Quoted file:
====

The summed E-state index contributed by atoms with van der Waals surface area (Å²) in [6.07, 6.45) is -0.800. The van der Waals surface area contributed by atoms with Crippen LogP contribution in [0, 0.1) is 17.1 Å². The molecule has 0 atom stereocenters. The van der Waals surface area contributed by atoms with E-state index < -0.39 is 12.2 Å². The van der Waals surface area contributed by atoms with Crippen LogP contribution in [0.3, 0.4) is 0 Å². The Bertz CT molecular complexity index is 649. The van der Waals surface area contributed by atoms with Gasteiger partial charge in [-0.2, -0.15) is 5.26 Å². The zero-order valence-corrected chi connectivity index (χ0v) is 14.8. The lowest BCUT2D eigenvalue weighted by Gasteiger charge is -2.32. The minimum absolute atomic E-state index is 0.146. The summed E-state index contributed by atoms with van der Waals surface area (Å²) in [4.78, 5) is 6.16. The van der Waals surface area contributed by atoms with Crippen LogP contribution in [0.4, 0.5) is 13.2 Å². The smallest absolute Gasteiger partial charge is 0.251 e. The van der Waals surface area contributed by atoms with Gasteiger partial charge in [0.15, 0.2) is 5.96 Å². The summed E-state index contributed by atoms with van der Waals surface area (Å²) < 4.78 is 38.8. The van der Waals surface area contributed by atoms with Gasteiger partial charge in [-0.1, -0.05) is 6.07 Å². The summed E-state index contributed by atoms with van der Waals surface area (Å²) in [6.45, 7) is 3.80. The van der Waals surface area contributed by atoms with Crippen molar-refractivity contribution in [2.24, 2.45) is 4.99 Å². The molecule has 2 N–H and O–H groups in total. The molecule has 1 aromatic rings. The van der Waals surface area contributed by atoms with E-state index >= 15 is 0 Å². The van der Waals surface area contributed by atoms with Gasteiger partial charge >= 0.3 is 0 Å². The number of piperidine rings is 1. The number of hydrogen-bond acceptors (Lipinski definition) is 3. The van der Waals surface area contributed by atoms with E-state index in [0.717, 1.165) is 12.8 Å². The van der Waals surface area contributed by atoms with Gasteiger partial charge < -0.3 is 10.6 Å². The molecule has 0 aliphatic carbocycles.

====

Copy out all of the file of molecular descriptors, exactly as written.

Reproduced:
The summed E-state index contributed by atoms with van der Waals surface area (Å²) in [6.07, 6.45) is -0.800. The van der Waals surface area contributed by atoms with Crippen LogP contribution in [0, 0.1) is 17.1 Å². The molecule has 0 atom stereocenters. The van der Waals surface area contributed by atoms with E-state index < -0.39 is 12.2 Å². The van der Waals surface area contributed by atoms with Crippen LogP contribution in [0.3, 0.4) is 0 Å². The Bertz CT molecular complexity index is 649. The van der Waals surface area contributed by atoms with Gasteiger partial charge in [-0.2, -0.15) is 5.26 Å². The zero-order valence-corrected chi connectivity index (χ0v) is 14.8. The lowest BCUT2D eigenvalue weighted by Gasteiger charge is -2.32. The minimum absolute atomic E-state index is 0.146. The summed E-state index contributed by atoms with van der Waals surface area (Å²) in [4.78, 5) is 6.16. The van der Waals surface area contributed by atoms with Crippen LogP contribution in [0.4, 0.5) is 13.2 Å². The smallest absolute Gasteiger partial charge is 0.251 e. The van der Waals surface area contributed by atoms with Gasteiger partial charge in [0.15, 0.2) is 5.96 Å². The summed E-state index contributed by atoms with van der Waals surface area (Å²) < 4.78 is 38.8. The van der Waals surface area contributed by atoms with Gasteiger partial charge in [-0.1, -0.05) is 6.07 Å². The summed E-state index contributed by atoms with van der Waals surface area (Å²) in [6.45, 7) is 3.80. The van der Waals surface area contributed by atoms with Crippen molar-refractivity contribution in [2.24, 2.45) is 4.99 Å². The molecule has 2 N–H and O–H groups in total. The molecule has 1 aromatic rings. The van der Waals surface area contributed by atoms with E-state index >= 15 is 0 Å². The van der Waals surface area contributed by atoms with Gasteiger partial charge >= 0.3 is 0 Å². The number of piperidine rings is 1. The number of hydrogen-bond acceptors (Lipinski definition) is 3. The van der Waals surface area contributed by atoms with E-state index in [0.717, 1.165) is 12.8 Å². The van der Waals surface area contributed by atoms with Gasteiger partial charge < -0.3 is 10.6 Å². The molecule has 0 aliphatic carbocycles.